BMW Alpina B4 VS Audi RS5
BMW Alpina B4
- Ride and handling
- Brilliant engine
- The price
- No Apple CarPlay/Android Auto
- Some dodgy styling features
- Tight rear headroom
- Misses V8 growl
- Rear entry/egress
BMW Alpina B4
If you're looking for a sleek, two-door coupe with a sparkling chassis, rear-wheel drive and a charismatic turbo straight-six, BMW has you covered with about eight choices. That should be that, then. But wait. There's more.
Since 1965, Alpina - the name of a resurrected a typewriter company - has collaborated closely with BMW to produce distinct, high performance Alpina-badged cars. It actually started with a Weber dual-carburettor unofficial conversion for the BMW 1500 in 1962 and over the years built into a racing operation winning championships and races like the Spa 24 Hours.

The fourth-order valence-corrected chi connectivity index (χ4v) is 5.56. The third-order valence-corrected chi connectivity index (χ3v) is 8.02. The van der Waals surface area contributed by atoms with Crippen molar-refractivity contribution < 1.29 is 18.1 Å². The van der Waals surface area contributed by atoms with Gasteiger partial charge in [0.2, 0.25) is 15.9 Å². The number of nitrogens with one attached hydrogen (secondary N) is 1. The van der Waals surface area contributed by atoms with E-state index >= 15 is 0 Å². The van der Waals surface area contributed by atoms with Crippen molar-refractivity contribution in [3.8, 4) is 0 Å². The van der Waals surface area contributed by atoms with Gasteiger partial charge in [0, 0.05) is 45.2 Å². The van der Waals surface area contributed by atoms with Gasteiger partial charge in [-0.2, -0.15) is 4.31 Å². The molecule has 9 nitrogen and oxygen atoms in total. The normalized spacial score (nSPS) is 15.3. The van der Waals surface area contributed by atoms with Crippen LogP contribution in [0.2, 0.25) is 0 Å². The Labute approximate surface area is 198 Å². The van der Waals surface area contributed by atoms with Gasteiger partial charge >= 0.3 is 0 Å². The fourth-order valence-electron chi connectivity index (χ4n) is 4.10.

Alpina returned to Australian shores in 2017 after a long hiatus with a new range including the BMW 4 Series based B4. Not long after, BMW updated the 4 in what it calls LCI (Lifecycle Impulse), so Alpina followed suit with a price drop, new gear and called it the B4 S.
|Engine Type||3.0L turbo|
|Fuel Type||Premium Unleaded Petrol|
This car has some seriously big shoes to fill - think Ian Thorpe size, but bigger. It’s Audi’s new, second-generation RS 5 Coupe, the Bavarian maker’s mid-size performance flagship, sitting above the S5, and on paper it’s a clear step ahead of the model it replaces.
It’s powered by a 2.9-litre, twin-turbo V6 pumping out enough kilowatts to power a small town, and features a new eight-speed Tiptronic auto, sending drive to all four wheels via Audi’s latest generation quattro system.